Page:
The Inclusive Leader: An Applied Approach to Diversity, Change, and Management

The Inclusive Leader: An Applied Approach to Diversity, Change, and Management

by Dr. Amine Ayad, Dr. Emad Rahim


$14.54 $14.99 Save 3% Current price is $14.54, Original price is $14.99. You Save 3%.
View All Available Formats & Editions
Choose Expedited Shipping at checkout for guaranteed delivery by Thursday, December 12


The Inclusive Leader: An Applied Approach to Diversity, Change, and Management is a unique contribution to the complex subject of diversity and leadership. Dr. Ayad and Dr. Rahim build on their vast and diverse experience to translate academic concepts of diversity and inclusion as well as leadership and management into practical roadmap for students, managers, executives, and business leaders.

This book is a renewal and expansion on their Amazon bestselling book Leading Through Diversity: Transforming Managers Into Effective Leaders where they revised and updated the topics of leadership vs. management, diversity and inclusion, change management, collaborative servant leadership, and team building. Further, they added new critical topics to leading in the new era, such as: diverse multinational organizations, and cyborgs and diversity and inclusion. Ultimately, this book goes beyond philosophical arguments of the past to "applied management" and "leadership in action" today and in the future.

Product Details

ISBN-13: 9781504300254
Publisher: Balboa Press
Publication date: 02/09/2016
Pages: 192
Product dimensions: 5.00(w) x 8.00(h) x 0.41(d)

Read an Excerpt

The Inclusive Leader

An Applied Approach to Diversity, Change, and Management

By Amine Ayad, Emad Rahim

Balboa Press

Copyright © 2016 Dr. Amine Ayad and Dr. Emad Rahim
All rights reserved.
ISBN: 978-1-5043-0025-4



It has been stated that managers are people who do things right, and leaders are people who do the right thing. Other distinctions between leader and managers include: Transformational vs. Transactional, Leading People vs. Managing Tasks, Vision vs. Goals, Heart vs. Head, etc. While such distinctions serve to theoretically define disparate functional responsibilities, in reality roles of leadership and management blur since effective managers are also leaders and most leaders are often required to manage. Further, in reality it is impossible to imagine a functioning body that is solely transformational or transactional let alone imagining a function body with a head only or a heart only.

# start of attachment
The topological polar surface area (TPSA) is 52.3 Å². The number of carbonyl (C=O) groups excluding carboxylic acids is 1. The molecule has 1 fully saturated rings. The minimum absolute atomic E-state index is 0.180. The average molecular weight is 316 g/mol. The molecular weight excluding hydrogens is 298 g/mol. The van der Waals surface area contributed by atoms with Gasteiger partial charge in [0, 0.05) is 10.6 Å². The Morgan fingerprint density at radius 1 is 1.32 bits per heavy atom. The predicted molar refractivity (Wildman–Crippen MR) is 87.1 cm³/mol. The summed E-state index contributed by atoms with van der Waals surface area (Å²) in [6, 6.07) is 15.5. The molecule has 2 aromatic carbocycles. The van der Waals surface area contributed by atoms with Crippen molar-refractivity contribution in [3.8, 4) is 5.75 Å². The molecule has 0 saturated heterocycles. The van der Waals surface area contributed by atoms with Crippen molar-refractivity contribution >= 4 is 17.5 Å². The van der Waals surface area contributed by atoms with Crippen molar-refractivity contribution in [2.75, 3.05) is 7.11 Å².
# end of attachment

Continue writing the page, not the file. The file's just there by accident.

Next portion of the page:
Personality, traits, analytical skills, communication styles, and people skills can often distinguish whether a person's natural inclination is best suited to lead and manage, manage, and / or lead. Nevertheless, it is widely accepted that leaders create a vision and inspire employees to translate the vision into reality while managers create and execute specific plans to translate the vision into tangible results. The smaller the business unit, the more managerial functions leaders assume but a business unit wouldn't have existed without visionary leadership nor it can survive without innovative leadership that anticipates, plans, and defeat the complexity, uncertainty, and unknowns of the future. Usually leaders display traits of innovation, grace, and inspiration while managers exhibit characteristics that tend to be functional, technical, administrative, command and control, and often expected to maintain or merely improve the status quo.

Caroselli, author of Leadership Skills for Managers, listed five duties that managers typically perform in the workplace:

1. They direct the flow of work within an organization versus performing it directly.

2. They perform human resource management-like duties that may involve the recruitment, hiring, development, termination, and disciplining staff.

3. They should exercise their authority role over-seeing the quality of work as well the staff 's workplace environmental conditions.

4. They should assist in managing the communication channel between staff and upper management; acting as the staff liaison and resource linker.

5. They should motivate their staff to perform and contribute to the culture of the organization and its business practices by getting them to take ownership.

Just as Caroselli posited five traits of managers, he also identified five traits of leaders, emphasizing that leaders find it difficult being content with the status quo. He said leaders:

1. Want to always make a difference and inspire others.

2. Create something of value that did not exist before.

3. Generate positive energy in their environment.

4. Create and invite change; being a change agent.

5. Apply vision into action, developing tangible plans.

The Nature and Reality of Leadership & Management

Leadership is a combination of nature and nurture. A born leader may feel more comfortable in leadership roles than leaders who are learning leadership competencies by nurture. Interestingly, leaders who shaped the world such as Moses, Jesus, and Mohammed as well as Carl Marx, Pharos of Egypt, Emperors, and many other political, social, organizational, and religious leaders throughout history didn't attend formal leadership training courses even though they may have learned through "divine interventions" or family structures, experiences, and self-reflection.

When examining leadership traits and characters, there are several foundational questions to ask: What makes a leader a true leader? How do we measure leadership effectiveness? While leadership studies focus on the dynamic relationship between leadership concepts, leaders, and organizations, there are specific factors associated with leadership including technical, tactical, and analytical skills let alone character, charisma, knowledge, wisdom and judgment, creativity, communication, and courage.